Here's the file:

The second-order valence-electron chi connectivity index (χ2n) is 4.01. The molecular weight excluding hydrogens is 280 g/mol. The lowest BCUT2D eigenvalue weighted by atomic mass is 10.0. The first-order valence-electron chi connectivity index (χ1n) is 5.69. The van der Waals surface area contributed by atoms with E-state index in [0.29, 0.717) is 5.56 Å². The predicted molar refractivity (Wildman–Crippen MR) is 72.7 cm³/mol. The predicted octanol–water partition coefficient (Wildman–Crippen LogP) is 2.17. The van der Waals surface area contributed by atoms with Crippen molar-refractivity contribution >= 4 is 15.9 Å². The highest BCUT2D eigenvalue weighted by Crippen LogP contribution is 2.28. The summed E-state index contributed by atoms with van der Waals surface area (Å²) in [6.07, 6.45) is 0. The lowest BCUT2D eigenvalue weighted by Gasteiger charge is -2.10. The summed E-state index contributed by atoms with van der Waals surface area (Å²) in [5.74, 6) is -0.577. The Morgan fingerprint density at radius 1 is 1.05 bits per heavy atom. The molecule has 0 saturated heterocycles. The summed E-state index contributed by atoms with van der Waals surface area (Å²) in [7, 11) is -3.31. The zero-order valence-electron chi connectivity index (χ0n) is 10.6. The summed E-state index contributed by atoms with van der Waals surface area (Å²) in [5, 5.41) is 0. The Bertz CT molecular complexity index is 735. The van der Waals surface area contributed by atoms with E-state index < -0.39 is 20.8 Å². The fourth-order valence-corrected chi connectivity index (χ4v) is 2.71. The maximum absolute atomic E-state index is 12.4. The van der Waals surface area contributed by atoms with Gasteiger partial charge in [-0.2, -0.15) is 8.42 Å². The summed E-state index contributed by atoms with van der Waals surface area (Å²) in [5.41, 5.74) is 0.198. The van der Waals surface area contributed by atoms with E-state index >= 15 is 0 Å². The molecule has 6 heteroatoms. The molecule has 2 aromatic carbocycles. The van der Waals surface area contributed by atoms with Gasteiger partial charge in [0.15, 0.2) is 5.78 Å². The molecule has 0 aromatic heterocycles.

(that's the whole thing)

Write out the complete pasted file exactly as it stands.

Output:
The second-order valence-electron chi connectivity index (χ2n) is 4.01. The molecular weight excluding hydrogens is 280 g/mol. The lowest BCUT2D eigenvalue weighted by atomic mass is 10.0. The first-order valence-electron chi connectivity index (χ1n) is 5.69. The van der Waals surface area contributed by atoms with E-state index in [0.29, 0.717) is 5.56 Å². The predicted molar refractivity (Wildman–Crippen MR) is 72.7 cm³/mol. The predicted octanol–water partition coefficient (Wildman–Crippen LogP) is 2.17. The van der Waals surface area contributed by atoms with Crippen molar-refractivity contribution >= 4 is 15.9 Å². The highest BCUT2D eigenvalue weighted by Crippen LogP contribution is 2.28. The summed E-state index contributed by atoms with van der Waals surface area (Å²) in [6.07, 6.45) is 0. The lowest BCUT2D eigenvalue weighted by Gasteiger charge is -2.10. The summed E-state index contributed by atoms with van der Waals surface area (Å²) in [5.74, 6) is -0.577. The Morgan fingerprint density at radius 1 is 1.05 bits per heavy atom. The molecule has 0 saturated heterocycles. The summed E-state index contributed by atoms with van der Waals surface area (Å²) in [7, 11) is -3.31. The zero-order valence-electron chi connectivity index (χ0n) is 10.6. The summed E-state index contributed by atoms with van der Waals surface area (Å²) in [5, 5.41) is 0. The Bertz CT molecular complexity index is 735. The van der Waals surface area contributed by atoms with E-state index < -0.39 is 20.8 Å². The fourth-order valence-corrected chi connectivity index (χ4v) is 2.71. The maximum absolute atomic E-state index is 12.4. The van der Waals surface area contributed by atoms with Gasteiger partial charge in [-0.2, -0.15) is 8.42 Å². The summed E-state index contributed by atoms with van der Waals surface area (Å²) in [5.41, 5.74) is 0.198. The van der Waals surface area contributed by atoms with E-state index >= 15 is 0 Å². The molecule has 6 heteroatoms. The molecule has 2 aromatic carbocycles. The van der Waals surface area contributed by atoms with Gasteiger partial charge in [0.15, 0.2) is 5.78 Å². The molecule has 0 aromatic heterocycles.